I have a confession to make: I. Love. Grammar. I loved learning it as a kid, I love teaching it, and I love discussing and debating the nuances of it. Today I'll share with you a fun grammar activity we did!
We began the school year reviewing the most basic part of speech: nouns. This week, we moved to the next logical part of speech: adjectives. Why are adjectives the next logical step? Because they describe nouns! It is easy to find the adjectives once you've found the nouns. You simply go to a noun and ask, "What kind? Which one? How many?" But we're not there yet.
I began today's activity by putting some simple adjectives on the board.
I told the class that these are describing words, and that we were going to use them during our greeting (the first part of morning meeting).
"Adjectives describe nouns. What is a noun?"
"A person, place, or thing!"
"Right! Did you know that you are a noun? I want you to think of an adjective to describe YOU! You can choose one from the board or think of your own. We will then use your adjective in our greeting. For example, "Good morning, fancy Mrs. Skillman"
Once everyone wrote their adjectives on their post-it notes, we went around the circle and greeted each other with our adjective and name. It was a great way to spice up our greeting! Hover over the photos below to read what each student's adjective was (the writing in the picture is hard to see.)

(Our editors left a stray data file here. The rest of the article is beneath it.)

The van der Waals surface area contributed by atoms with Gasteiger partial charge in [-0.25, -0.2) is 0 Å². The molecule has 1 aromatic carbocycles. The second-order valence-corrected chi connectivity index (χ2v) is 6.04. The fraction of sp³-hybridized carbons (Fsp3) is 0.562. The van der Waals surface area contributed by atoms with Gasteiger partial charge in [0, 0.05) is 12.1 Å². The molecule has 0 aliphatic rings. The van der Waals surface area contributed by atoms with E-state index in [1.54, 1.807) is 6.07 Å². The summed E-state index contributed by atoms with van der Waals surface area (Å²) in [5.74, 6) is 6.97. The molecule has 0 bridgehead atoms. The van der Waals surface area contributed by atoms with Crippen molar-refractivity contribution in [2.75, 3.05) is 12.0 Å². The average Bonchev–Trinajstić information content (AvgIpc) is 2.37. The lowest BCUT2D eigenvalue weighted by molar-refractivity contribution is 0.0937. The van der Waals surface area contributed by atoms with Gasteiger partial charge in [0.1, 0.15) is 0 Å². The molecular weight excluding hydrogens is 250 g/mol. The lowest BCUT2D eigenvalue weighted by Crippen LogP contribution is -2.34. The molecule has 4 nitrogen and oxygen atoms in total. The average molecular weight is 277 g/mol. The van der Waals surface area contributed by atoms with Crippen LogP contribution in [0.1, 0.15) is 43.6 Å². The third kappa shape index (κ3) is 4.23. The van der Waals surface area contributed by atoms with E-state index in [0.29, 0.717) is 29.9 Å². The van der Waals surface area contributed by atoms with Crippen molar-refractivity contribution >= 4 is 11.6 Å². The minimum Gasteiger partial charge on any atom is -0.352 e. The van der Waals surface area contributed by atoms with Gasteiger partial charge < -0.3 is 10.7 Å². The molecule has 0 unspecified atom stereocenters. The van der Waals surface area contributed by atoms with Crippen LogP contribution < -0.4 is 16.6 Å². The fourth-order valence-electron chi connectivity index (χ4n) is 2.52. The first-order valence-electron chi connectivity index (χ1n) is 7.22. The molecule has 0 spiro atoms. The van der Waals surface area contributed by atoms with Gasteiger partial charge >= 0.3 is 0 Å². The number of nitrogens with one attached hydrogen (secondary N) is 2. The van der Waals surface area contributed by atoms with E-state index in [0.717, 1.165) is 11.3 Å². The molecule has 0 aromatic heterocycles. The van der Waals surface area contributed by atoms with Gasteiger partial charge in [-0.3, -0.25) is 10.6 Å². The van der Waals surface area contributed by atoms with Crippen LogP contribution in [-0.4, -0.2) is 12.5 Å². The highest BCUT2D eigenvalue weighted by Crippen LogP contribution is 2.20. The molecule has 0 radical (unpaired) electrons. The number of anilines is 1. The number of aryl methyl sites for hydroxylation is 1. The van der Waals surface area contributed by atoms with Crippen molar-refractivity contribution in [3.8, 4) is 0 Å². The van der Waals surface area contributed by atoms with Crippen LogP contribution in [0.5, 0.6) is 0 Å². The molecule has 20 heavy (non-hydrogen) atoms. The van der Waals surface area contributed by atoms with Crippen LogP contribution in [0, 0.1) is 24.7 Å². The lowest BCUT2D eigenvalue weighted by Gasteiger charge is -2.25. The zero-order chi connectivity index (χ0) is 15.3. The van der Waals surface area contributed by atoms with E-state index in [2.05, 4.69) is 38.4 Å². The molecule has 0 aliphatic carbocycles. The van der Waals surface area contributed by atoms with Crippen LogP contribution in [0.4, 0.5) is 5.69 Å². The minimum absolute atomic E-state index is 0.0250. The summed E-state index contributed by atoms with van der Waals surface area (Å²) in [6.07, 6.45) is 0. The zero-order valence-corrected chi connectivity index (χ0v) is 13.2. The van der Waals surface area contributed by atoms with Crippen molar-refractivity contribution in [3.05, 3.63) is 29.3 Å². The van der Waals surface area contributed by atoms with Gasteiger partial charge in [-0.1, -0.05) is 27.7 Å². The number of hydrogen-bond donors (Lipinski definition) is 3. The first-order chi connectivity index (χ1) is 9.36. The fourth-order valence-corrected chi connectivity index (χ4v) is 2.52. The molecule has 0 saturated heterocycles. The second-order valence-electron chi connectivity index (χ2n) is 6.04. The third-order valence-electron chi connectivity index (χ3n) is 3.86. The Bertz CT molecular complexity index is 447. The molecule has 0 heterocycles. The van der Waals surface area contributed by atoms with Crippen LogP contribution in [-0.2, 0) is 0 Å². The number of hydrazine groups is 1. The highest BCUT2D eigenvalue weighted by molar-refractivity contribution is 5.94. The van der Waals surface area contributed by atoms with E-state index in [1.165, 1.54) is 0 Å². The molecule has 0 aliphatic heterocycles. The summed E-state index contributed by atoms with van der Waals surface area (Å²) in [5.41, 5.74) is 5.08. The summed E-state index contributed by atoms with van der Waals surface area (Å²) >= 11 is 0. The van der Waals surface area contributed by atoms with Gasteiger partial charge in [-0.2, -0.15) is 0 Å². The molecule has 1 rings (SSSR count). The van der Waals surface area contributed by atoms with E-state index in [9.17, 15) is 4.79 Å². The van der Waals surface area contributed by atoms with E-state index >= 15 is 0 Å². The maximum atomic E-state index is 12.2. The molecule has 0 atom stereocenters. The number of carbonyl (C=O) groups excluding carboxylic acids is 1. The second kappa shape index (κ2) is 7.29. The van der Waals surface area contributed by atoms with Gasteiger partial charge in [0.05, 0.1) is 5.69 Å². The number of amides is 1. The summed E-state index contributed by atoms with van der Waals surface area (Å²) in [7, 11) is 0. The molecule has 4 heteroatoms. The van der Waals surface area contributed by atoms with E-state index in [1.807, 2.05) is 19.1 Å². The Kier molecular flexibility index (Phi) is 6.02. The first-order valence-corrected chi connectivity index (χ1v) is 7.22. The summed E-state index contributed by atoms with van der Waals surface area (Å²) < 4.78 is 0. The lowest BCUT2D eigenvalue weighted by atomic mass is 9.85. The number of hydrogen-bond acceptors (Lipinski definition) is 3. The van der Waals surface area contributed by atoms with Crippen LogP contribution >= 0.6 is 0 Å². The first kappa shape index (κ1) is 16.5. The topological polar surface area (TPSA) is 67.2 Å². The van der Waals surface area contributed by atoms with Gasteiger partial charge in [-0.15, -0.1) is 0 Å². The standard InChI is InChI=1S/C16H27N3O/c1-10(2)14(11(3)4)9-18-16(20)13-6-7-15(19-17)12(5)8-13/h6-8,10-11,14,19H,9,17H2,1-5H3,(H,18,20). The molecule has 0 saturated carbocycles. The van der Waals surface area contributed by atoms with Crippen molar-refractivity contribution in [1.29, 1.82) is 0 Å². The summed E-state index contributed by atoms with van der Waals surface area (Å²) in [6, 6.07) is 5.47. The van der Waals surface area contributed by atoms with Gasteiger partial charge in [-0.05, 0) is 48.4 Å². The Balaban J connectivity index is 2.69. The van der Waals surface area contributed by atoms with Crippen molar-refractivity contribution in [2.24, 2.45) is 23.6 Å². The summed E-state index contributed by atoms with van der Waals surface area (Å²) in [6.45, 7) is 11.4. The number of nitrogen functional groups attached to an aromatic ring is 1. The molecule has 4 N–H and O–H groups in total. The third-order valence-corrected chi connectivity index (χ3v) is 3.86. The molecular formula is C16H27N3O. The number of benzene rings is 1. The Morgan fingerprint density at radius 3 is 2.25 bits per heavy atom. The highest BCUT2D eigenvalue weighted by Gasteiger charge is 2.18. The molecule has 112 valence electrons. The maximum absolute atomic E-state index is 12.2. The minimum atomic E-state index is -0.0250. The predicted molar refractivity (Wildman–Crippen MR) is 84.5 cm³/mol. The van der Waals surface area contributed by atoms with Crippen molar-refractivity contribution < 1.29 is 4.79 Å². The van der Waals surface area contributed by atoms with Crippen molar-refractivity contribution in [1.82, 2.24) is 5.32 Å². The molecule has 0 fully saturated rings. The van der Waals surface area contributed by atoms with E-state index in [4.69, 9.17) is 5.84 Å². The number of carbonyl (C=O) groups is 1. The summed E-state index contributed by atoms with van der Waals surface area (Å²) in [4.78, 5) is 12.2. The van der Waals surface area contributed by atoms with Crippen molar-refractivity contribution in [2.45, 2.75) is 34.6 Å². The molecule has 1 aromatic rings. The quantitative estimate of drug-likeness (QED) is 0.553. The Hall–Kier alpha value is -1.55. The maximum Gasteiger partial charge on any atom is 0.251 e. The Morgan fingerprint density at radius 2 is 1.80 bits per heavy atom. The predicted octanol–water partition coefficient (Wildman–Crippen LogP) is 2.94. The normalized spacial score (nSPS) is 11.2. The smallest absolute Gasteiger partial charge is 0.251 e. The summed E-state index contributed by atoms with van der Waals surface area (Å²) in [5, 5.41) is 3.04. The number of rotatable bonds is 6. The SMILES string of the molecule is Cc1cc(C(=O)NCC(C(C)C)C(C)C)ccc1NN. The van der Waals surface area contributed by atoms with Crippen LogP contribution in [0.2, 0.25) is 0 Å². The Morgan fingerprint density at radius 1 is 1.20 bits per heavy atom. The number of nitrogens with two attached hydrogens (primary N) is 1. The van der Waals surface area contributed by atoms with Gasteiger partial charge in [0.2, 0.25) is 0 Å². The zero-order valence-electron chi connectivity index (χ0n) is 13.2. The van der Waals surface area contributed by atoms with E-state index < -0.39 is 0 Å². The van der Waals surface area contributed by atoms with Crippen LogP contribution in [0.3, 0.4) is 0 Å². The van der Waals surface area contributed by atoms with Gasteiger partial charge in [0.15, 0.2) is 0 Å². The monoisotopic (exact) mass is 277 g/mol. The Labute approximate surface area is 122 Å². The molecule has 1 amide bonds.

At the end of all this, Smokey hopped by the rug. "We should do one for Smokey!" they shouted. So I snapped a pic.
"What adjectives could we use for Smokey?"
The students had lots of thoughts about this: soft, curious, hungry, and adorable were some of my favorites.
Our first conceptual humanities unit is called "Building a Community." During this unit, social studies and language arts standards combine to form a study of civics and government. We began last week by learning about "rights," the protection of which is the foundation of any civilized community.
This week our unit has lead us to think about how rights are in play in the classroom. In partner groups, the students brainstormed what rights we have in the classroom. Then, partner groups combined to form small groups who refined their lists to make them even better. As a class, we shared and consolidated our lists of rights and brainstormed what rules we could put in place to protect them. The students pointed out that some rights are protected by me and some are protected by them. Conversations like these bring out such interesting comments and connections from the students. One student pointed out that Smokey has all the same rights we do, and so some of our rules should be to protect her!
Finally, we used our list of rights and rules to create our class constitution. By creating our own constitution, the students gained a sense of power and ownership over the culture of the classroom along with an intrinsic understanding of the nature of rights and laws.